Definitions

from The American Heritage® Dictionary of the English Language, 5th Edition.

  • noun A confused or disordered state or collection; a jumble.
  • noun A confused noise; a clatter.
  • intransitive verb To fill or spread over in a disorderly manner.
  • intransitive verb To make disorderly or hard to use by filling or covering with objects.
  • intransitive verb To run or move with bustle and confusion.
  • intransitive verb To make a clatter.

from The Century Dictionary.

  • To jumble words together in speaking, clipping syllables and dropping consonants.
  • To clot; coagulate.
  • To become clotted or coagulated.
  • noun A heap or collection of things lying in confusion; confusion; litter; disorder.
  • noun Confused noise; bustle; clatter; turmoil.
  • To crowd together in disorder; fill with things in confusion: often with up: as, to clutter the things all together; to clutter up the house.
  • To make a bustle or disturbance.

from the GNU version of the Collaborative International Dictionary of English.

  • transitive verb To crowd together in disorder; to fill or cover with things in disorder; to throw into disorder; to disarrange.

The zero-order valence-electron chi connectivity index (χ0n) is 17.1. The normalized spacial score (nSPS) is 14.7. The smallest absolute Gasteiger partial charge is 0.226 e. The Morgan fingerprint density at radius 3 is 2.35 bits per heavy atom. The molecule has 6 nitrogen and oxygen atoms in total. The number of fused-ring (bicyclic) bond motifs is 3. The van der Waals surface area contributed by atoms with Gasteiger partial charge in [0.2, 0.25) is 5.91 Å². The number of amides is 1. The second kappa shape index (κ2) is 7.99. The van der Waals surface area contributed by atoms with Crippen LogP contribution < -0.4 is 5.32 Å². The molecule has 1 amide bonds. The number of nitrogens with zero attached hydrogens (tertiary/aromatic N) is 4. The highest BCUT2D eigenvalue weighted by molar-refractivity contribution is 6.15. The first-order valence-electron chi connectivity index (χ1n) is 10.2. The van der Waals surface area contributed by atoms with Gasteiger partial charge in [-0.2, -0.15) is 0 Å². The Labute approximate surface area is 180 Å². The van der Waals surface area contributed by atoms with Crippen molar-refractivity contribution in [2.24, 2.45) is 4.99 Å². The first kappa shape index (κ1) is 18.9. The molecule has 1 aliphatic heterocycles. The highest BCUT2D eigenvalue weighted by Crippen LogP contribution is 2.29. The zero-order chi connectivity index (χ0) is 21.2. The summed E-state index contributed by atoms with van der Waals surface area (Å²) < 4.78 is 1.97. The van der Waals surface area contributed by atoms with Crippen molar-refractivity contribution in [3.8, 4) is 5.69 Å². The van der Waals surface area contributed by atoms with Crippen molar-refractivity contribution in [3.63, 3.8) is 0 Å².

• intransitive verb To make a confused noise; to bustle.
  • transitive verb obsolete To clot or coagulate, as blood.
  • noun A confused collection; hence, confusion; disorder.
  • noun Clatter; confused noise.

from Wiktionary, Creative Commons Attribution/Share-Alike License.

  • noun a confused disordered jumble of things
  • noun background echos, from clouds etc, on a radar screen
  • verb to fill something with clutter
  • verb obsolete, intransitive To clot or coagulate, like blood.

from WordNet 3.0 Copyright 2006 by Princeton University. All rights reserved.

  • noun unwanted echoes that interfere with the observation of signals on a radar screen
  • verb fill a space in a disorderly way
  • noun a confused multitude of things

Etymologies

from The American Heritage® Dictionary of the English Language, 4th Edition

[Probably from Middle English cloteren, to clot, from clot, lump, from Old English clott.]

Examples

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